The most remarkable political transactions of the present time are in Sweden—The late king of that Country laboured under the same prejudices as of late years have taken possession of almost all the New-England federalists—He not only hated Napoleon as he deserves, but he relied upon the friendship and protection of England—He lost Pomerania—He lost Finland, and he last of all lost his Crown—The Swedish Diet not only discarded him, but his children—excluded all his descendants with him from the Succession, and sent to Norway for a Prince of Holstein Augustenberg, to be the successor to the Swedish Throne—This Prince accepted the offer, and early in the Spring of the present year he came to Stockholm, and was at the same time adopted by the present king as his son, and proclaimed Crown-Prince, or heir apparent of Sweden—On the 29th: of May, while reviewing a Regiment of Cavalry near Helsingborg, he was seized with an apoplexy, fell instantaneously senseless from his horse, and expired within half an hour after—During the short time that he had been at Stockholm, the simplicity of his manners, and the affability of his disposition, had rendered him very popular among the plebian Class; but had at the same time given offence and disgust to many of the nobility. These two orders of Society are upon very discordant terms with each other in that kingdom, and the odium of the populace is the most exasperated against the nobles of the highest Rank—The suspicion that the Crown-Prince had been poisoned by a conspiracy of certain persons of the nobility, was excited among the People of Stockholm, and became particularly concentrated upon Count Axel Fersen, the Grand-Marshal of the kingdom, his Sister, Countess Piper, a Count Ugglas, and the Russian informal Envoy, General von Suchtelen—On the day when the body of the Prince was carried into Stockholm, Count Fersen, going at the head of the Procession, which was to escort it, was attacked by a mob in the Streets, sought refuge in a house, from which he was compelled to be brought out, and murdered with circumstances as horrible as any of those which marked the worst period of the French Revolution—The other Suspected persons were preserved from the fury of the mob, only because they could not get them in their power, and finally by the interposition of a military force, which was obliged to fire upon the People, and killed a number of them—There had been a report of three physicians who opened, and examined the Prince’s body, declaring in the most formal manner, that no symptom of any other than natural causes of his death appeared; nor is it yet explained why the suspicions of the People in Stockholm were so settled upon five or six persons, or how they became so strong, as to burst out into these furious excesses.—Commissioners are appointed to enquire and trace the suspicions of poison and their foundation; but here the opinion generally entertained is that they were altogether groundless.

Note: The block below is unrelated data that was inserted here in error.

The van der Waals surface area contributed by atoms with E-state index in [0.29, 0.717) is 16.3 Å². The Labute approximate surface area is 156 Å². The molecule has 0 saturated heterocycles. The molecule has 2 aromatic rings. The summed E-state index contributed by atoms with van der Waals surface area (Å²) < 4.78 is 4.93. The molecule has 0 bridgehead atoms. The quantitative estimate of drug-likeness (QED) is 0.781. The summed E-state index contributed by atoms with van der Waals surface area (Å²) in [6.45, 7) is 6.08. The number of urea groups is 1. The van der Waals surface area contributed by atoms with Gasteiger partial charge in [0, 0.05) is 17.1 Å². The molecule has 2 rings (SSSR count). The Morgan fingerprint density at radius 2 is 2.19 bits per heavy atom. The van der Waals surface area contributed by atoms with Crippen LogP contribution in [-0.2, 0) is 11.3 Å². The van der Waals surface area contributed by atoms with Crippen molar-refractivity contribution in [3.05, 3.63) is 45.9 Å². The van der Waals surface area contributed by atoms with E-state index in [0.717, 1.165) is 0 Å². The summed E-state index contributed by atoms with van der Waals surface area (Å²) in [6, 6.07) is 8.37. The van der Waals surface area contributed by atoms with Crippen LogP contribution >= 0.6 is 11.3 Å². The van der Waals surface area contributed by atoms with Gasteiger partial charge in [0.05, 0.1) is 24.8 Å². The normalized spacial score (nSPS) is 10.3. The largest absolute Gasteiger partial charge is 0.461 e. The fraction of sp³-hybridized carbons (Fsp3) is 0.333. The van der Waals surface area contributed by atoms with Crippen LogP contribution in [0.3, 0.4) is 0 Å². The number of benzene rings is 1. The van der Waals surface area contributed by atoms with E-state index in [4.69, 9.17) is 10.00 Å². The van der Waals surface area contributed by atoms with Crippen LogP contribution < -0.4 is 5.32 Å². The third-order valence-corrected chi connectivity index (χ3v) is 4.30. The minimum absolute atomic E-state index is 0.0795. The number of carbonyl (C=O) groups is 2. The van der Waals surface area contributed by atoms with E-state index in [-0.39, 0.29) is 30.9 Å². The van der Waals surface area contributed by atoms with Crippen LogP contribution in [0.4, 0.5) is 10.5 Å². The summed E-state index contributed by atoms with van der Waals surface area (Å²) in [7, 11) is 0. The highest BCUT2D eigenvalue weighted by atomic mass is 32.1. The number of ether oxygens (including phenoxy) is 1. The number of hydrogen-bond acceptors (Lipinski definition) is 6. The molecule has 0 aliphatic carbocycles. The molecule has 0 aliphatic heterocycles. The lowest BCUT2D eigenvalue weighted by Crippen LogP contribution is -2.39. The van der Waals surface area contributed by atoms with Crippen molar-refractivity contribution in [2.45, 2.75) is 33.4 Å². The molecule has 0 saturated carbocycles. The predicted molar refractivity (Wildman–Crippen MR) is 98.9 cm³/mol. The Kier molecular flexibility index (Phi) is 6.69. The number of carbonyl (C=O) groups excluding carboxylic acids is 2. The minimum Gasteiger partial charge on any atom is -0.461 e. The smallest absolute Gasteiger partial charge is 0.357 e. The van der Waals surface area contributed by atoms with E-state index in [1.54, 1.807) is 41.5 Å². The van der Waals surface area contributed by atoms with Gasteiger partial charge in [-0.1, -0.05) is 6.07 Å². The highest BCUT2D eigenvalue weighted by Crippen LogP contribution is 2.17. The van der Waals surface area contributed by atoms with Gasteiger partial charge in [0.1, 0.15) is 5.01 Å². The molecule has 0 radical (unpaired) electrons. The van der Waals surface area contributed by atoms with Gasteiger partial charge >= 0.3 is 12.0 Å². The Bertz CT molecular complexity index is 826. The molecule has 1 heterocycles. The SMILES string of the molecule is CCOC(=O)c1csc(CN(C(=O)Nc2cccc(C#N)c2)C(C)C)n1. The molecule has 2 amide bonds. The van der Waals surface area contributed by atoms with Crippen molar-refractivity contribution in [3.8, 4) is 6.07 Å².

As our intercourse with England is again open, and will be in all probability very great again, you will hear the accounts of interesting Events on the continent so much sooner through England, then we can send them from this bottom of the bag, that I shall have scarcely any other news to tell you—There has been, you know for about four years a personage called the king of Holland—A brother of the Emperor Napoleon, who sent him to rule over that Country, as he now suggests for the benefit of France—King Louis however, whether from natural disposition, or from the contagion of dutch associates appears to have imbibed an opinion that a king of Holland ought to have some regard for the interests of Holland—This has brought him into disgrace with Napoleon, who first made him disgrace himself by a Treaty, ceding to France a quarter part or more of the Dutch Territories, and surrendering to French disposal all the private American property within his reach, and then sent a corps of French troops to take care of his good City of Amsterdam—Louis became sick of playing this part of a phantom king any longer, and has abdicated his crown, and left it to his infant son, under the Regency of its mother to perform the Pageants, and be used as the instruments of Napoleon.

This illustrious character narrowly escaped a tarnishing about three weeks since, at a splendid Entertainment given by Prince Schwarzenberg the Austrian Ambassador at his Court, on the occasion of his marriage with the Arch duchess Maria Louisa—In the midst of the Ball, the House took fire, and a number of the guests perished in the flames—The Emperor himself was present, but escaped unhurt.

Perhaps you would be better pleased with some account of ourselves, than with accounts of mobs, murders or fires—We are all well, excepting my wife, who has been very sick, but is now much recovered. She suffers much from the severity of the climate, which is such that we have to this day had nothing that can be called Summer.—We have been settled about six weeks at house-keeping, and are as comfortably accommodated as the customs and nature of the Country will admit—The attendance upon the imperial Court at this Season of the year is neither frequent nor troublesome; and most of the people of rank and fashion are at their Country-Seats.

With my best remembrance of duty and affection to my father, of regard to all our friends around you, and blessings for my boys, I remain ever faithfully your’s.